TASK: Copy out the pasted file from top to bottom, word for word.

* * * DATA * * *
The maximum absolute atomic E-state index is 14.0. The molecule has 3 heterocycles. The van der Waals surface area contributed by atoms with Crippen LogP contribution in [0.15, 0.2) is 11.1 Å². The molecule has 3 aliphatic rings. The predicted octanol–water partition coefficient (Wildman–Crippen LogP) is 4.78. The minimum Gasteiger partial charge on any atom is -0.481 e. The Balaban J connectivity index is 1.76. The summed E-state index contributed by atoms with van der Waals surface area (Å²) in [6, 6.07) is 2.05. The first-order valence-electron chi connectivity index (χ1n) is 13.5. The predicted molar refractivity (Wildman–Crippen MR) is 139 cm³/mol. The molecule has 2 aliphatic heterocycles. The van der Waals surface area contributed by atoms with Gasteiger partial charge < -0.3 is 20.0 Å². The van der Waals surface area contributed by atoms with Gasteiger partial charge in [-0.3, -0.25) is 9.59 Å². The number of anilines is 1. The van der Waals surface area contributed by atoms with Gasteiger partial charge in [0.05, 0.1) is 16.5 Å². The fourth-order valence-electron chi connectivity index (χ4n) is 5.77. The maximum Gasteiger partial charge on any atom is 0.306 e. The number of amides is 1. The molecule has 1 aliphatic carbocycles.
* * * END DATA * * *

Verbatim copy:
The maximum absolute atomic E-state index is 14.0. The molecule has 3 heterocycles. The van der Waals surface area contributed by atoms with Crippen LogP contribution in [0.15, 0.2) is 11.1 Å². The molecule has 3 aliphatic rings. The predicted octanol–water partition coefficient (Wildman–Crippen LogP) is 4.78. The minimum Gasteiger partial charge on any atom is -0.481 e. The Balaban J connectivity index is 1.76. The summed E-state index contributed by atoms with van der Waals surface area (Å²) in [6, 6.07) is 2.05. The first-order valence-electron chi connectivity index (χ1n) is 13.5. The predicted molar refractivity (Wildman–Crippen MR) is 139 cm³/mol. The molecule has 2 aliphatic heterocycles. The van der Waals surface area contributed by atoms with Gasteiger partial charge < -0.3 is 20.0 Å². The van der Waals surface area contributed by atoms with Gasteiger partial charge in [-0.3, -0.25) is 9.59 Å². The number of anilines is 1. The van der Waals surface area contributed by atoms with Gasteiger partial charge in [0.05, 0.1) is 16.5 Å². The fourth-order valence-electron chi connectivity index (χ4n) is 5.77. The maximum Gasteiger partial charge on any atom is 0.306 e. The number of amides is 1. The molecule has 1 aliphatic carbocycles.